Black Beans Soup
My favorite soups have always been rubble soups. I don’t know if this even makes any sense in english, but a rubble soup in portuguese is that kind of chunky soup you make with everything you have at home. Anyways, when I was a kid, I remember that I would only eat pureed soups. Even that tiny bit of spinach would ruin my meal. But what kid likes soup anyways? In fact, the only thing I recall enjoying when I was a child was a nice ice cream, a cake, a chocolate, a soda, no real food at all.
Since I really started enjoying food, my favorite soups have always been the rubble ones. Everything in the pot, complete chaos – meat, beans, sausage, cabbage, potato, turnip, pumpkin, everything you could possibly have in your fridge.
Chicken soup has always been a stupid dish for me. It is the only soup I know that is almost vegetables free. It looks like someone was boiling a chicken and accidentally dropped a handful of rice or pasta in the pot. And then, in a pure act of madness, some nutsy-cuckoo decided to add in some carrots and spearmint! Wow! Now we have a soup! Carrots and everything? This must be The God’s Broth! Chicken soup is stupid. I’m sorry.
Nowadays I’m a big soup fan. I normally prepare it once a week and it lasts several meals. I also anjoy a puree, once in a while, but my favorite are definitely rubble soups. And there is always something in common amongst them – beans.
Beans, or legumes (leguminosae/fabaceae) are one of the largest and most important groups in the flowering plants family. This group includes pods, peas and beans and has a fundamental role in the world’s economy.
This food can be farmed basically everywhere in the world, except in the arctic and antarctic regions and some remote islands.
Plants like the peanut (yes, it is a legume and not a nut!), beans, lentils, chickpeas, peas, soy, amongst others, are extremely important for the economic and feeding capacities of some countries, such as India, China, Myanmar, Ethiopia or even Brazil.
Beans are super rich in pythonutrients and antioxidants and are an excelent addition to any healthy and well balanced diet. These plants are extemely rich in several nutrients that are well known for promoting health and wellness:
- Ergothioneine – DNA protection;
- Magnesium – linked to reduction of mortality risk;
- Non-Heme Iron – a more stable and safer form of iron than the one found in animal products;
- Potassium – essential mineral that seems to help on stroke prevention;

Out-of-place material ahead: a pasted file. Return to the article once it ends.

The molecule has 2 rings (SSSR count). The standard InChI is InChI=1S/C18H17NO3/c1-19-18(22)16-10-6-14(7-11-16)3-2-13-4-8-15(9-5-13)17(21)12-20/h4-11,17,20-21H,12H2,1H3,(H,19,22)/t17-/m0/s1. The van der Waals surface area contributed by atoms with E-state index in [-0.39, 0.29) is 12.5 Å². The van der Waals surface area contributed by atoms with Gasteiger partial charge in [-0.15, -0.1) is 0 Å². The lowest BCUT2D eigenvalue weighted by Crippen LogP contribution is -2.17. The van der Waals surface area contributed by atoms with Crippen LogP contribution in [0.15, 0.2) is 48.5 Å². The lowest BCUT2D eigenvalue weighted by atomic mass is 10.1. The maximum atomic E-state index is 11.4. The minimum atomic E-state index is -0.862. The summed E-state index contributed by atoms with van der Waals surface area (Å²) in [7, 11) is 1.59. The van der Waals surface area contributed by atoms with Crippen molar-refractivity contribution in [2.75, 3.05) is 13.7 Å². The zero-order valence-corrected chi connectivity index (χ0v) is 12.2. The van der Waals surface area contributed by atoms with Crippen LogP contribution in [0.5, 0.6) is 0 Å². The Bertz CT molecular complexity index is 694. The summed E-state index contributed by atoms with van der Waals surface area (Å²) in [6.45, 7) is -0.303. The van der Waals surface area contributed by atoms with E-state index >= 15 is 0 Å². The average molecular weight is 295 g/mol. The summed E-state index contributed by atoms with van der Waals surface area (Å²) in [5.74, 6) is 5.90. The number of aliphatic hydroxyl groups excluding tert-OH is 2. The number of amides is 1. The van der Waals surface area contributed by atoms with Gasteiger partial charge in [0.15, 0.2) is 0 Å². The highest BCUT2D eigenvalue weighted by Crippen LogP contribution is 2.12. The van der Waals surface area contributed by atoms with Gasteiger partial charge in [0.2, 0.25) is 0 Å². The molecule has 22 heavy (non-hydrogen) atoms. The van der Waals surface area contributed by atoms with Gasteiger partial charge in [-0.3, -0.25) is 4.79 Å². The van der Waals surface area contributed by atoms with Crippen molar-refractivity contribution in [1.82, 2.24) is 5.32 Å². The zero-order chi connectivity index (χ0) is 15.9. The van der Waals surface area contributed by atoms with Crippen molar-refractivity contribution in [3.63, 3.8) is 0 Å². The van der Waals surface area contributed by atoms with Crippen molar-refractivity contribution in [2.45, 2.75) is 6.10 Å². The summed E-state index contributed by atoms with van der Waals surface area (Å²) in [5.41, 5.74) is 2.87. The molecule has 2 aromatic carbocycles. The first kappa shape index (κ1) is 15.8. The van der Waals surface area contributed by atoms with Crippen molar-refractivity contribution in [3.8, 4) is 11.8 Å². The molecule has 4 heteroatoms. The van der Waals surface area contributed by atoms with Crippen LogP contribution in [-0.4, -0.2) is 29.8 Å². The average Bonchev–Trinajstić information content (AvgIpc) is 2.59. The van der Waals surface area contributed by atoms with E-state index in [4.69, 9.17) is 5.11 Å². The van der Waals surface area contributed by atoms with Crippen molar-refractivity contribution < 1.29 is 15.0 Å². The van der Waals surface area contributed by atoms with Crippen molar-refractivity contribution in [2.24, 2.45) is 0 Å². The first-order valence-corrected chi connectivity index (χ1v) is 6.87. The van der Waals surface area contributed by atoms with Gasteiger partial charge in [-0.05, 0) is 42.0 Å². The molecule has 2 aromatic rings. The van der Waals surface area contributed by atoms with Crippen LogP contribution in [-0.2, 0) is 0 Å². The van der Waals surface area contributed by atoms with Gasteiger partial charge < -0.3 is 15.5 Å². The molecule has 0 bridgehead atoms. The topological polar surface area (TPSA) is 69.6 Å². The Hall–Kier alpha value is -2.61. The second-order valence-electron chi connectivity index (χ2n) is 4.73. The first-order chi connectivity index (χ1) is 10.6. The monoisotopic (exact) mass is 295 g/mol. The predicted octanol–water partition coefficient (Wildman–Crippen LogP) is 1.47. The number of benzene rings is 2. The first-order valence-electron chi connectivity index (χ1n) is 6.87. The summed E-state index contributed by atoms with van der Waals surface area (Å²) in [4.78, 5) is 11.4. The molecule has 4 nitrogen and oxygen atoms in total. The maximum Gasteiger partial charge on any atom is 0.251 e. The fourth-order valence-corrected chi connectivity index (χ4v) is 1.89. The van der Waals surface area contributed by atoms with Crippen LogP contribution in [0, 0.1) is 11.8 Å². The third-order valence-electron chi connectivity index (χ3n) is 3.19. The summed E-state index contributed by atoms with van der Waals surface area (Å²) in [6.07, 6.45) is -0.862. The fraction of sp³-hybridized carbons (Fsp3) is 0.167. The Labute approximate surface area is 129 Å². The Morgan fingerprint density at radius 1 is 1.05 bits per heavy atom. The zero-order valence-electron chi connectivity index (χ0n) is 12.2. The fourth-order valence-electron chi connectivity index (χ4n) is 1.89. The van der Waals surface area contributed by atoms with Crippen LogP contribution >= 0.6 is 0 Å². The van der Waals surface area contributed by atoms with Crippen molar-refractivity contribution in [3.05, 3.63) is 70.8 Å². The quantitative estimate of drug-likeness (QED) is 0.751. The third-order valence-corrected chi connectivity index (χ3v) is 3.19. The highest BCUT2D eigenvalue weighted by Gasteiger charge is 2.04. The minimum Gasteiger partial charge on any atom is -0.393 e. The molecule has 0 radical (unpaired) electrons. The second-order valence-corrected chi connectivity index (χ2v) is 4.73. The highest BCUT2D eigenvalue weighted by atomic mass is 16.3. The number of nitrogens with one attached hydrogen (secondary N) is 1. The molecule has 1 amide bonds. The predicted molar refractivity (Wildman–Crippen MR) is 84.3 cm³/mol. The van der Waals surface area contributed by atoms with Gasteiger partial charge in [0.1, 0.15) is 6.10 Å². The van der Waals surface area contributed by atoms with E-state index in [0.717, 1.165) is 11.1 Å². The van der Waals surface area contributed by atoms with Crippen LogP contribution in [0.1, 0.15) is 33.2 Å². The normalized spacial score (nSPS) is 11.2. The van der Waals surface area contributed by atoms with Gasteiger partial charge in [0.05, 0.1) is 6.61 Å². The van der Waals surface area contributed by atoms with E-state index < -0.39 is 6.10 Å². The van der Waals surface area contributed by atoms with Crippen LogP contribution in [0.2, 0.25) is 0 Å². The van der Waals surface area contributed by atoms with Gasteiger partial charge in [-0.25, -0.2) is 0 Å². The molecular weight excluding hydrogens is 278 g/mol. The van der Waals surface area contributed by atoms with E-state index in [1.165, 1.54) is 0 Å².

- Protein – Yes, plants also have protein;
- Fiber – linked to the prevention of colon cancer, breast cancer, coronary heart disease and mortality, the list goes on;
Well, with so much to win, I think farting is a fair price to pay.
1,5 Cups of Dried Black Beans (4 Cups of Canned Black Beans)
1 Big Sweet Potato
5 New Potatoes
1 Red Onion
5 Garlic Cloves
4 Celery Stalks
1/4 of a Purple Cabagge
1 Cup of Frozen Spinach (or several handfuls of fresh one)
2 TBSP of Tomato Paste
2 TBSP of Herbes de Provence
1 TSP of grounded Mustard Seeds
1 TSP of Paprika powder
1/2 TSP of Garlic powder
1/2 TSP of Onion powder
1/2 TSP of Coriander powder
10 Cups of Water
Splash of Olive Oil
- Rinse the beans 2 or 3 times and soak it overnight or for about 8 hours;
- Drain the water and rinse it again;
- Chop the onion and garlic;
- Pour a splash of oilive oil in a hot pot and gently fry the onion, garlic and bayleaves;
- You could also skip this step and just add the ingredients all together with the water, if you don’t want to include any processed fat in your recipe;
- Slice the celery stalks (or cut however you may like) and add it to the pot;
- Also add in the tomato paste;
- Keep stiring while frying;
- Add in the water and the black beans;
- Add in some salt, black pepper and the rest of the spices;
- Cover the pot and let it boil;
- Once it starts boiling, let it cook covered, on low heat, for about one and a half hour;
- Keep an eye on it, as the cooking time varies a lot deppending on your stove and pot;
- In the meanwhile, dice the potatoes and slice the cabbage;
- When the beans are cooked but still al dente, kind of crispy I would say, add in the potatoes, cabbage and frozen spinach;
- Serve it with chopped coriander or parsley and enjoy it on a cold day;
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And keep it green. Keep it real!
(1 Portion equals 1/4 of the recipe)
Blue – 78% Carbs
Red – 4% Fat
Green – 18% Protein
21 grams of protein in 386 kcal! Not bad for a bowl of soup!
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